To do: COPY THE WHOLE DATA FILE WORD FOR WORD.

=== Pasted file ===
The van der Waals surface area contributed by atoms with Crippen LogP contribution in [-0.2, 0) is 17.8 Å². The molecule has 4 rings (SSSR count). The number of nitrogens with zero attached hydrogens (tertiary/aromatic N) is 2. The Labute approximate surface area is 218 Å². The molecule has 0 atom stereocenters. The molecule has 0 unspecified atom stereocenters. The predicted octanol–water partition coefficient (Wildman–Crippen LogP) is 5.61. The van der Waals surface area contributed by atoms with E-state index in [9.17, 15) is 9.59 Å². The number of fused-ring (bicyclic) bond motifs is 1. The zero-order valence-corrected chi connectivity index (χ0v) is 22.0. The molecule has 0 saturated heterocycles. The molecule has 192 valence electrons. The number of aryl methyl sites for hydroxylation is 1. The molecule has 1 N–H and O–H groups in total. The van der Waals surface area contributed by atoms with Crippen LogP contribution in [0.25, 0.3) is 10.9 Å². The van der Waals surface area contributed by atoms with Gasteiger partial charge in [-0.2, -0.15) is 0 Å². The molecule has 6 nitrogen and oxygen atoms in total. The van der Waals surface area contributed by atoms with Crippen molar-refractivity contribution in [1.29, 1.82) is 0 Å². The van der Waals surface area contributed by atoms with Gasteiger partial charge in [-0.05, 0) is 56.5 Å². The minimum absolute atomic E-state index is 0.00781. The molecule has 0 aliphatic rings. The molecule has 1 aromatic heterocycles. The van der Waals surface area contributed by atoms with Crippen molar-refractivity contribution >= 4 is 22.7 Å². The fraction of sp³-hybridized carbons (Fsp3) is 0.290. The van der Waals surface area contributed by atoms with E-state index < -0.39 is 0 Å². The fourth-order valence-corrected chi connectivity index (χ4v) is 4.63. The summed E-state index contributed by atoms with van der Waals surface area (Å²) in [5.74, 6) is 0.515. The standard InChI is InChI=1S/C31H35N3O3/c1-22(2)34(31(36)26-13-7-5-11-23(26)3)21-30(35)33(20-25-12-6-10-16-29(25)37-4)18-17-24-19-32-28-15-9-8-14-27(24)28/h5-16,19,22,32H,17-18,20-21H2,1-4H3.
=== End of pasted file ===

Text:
The van der Waals surface area contributed by atoms with Crippen LogP contribution in [-0.2, 0) is 17.8 Å². The molecule has 4 rings (SSSR count). The number of nitrogens with zero attached hydrogens (tertiary/aromatic N) is 2. The Labute approximate surface area is 218 Å². The molecule has 0 atom stereocenters. The molecule has 0 unspecified atom stereocenters. The predicted octanol–water partition coefficient (Wildman–Crippen LogP) is 5.61. The van der Waals surface area contributed by atoms with E-state index in [9.17, 15) is 9.59 Å². The number of fused-ring (bicyclic) bond motifs is 1. The zero-order valence-corrected chi connectivity index (χ0v) is 22.0. The molecule has 0 saturated heterocycles. The molecule has 192 valence electrons. The number of aryl methyl sites for hydroxylation is 1. The molecule has 1 N–H and O–H groups in total. The van der Waals surface area contributed by atoms with Crippen LogP contribution in [0.25, 0.3) is 10.9 Å². The van der Waals surface area contributed by atoms with Gasteiger partial charge in [-0.2, -0.15) is 0 Å². The molecule has 6 nitrogen and oxygen atoms in total. The van der Waals surface area contributed by atoms with Crippen molar-refractivity contribution in [1.29, 1.82) is 0 Å². The van der Waals surface area contributed by atoms with Gasteiger partial charge in [-0.05, 0) is 56.5 Å². The minimum absolute atomic E-state index is 0.00781. The molecule has 0 aliphatic rings. The molecule has 1 aromatic heterocycles. The van der Waals surface area contributed by atoms with Crippen molar-refractivity contribution >= 4 is 22.7 Å². The fraction of sp³-hybridized carbons (Fsp3) is 0.290. The van der Waals surface area contributed by atoms with E-state index < -0.39 is 0 Å². The fourth-order valence-corrected chi connectivity index (χ4v) is 4.63. The summed E-state index contributed by atoms with van der Waals surface area (Å²) in [5.74, 6) is 0.515. The standard InChI is InChI=1S/C31H35N3O3/c1-22(2)34(31(36)26-13-7-5-11-23(26)3)21-30(35)33(20-25-12-6-10-16-29(25)37-4)18-17-24-19-32-28-15-9-8-14-27(24)28/h5-16,19,22,32H,17-18,20-21H2,1-4H3.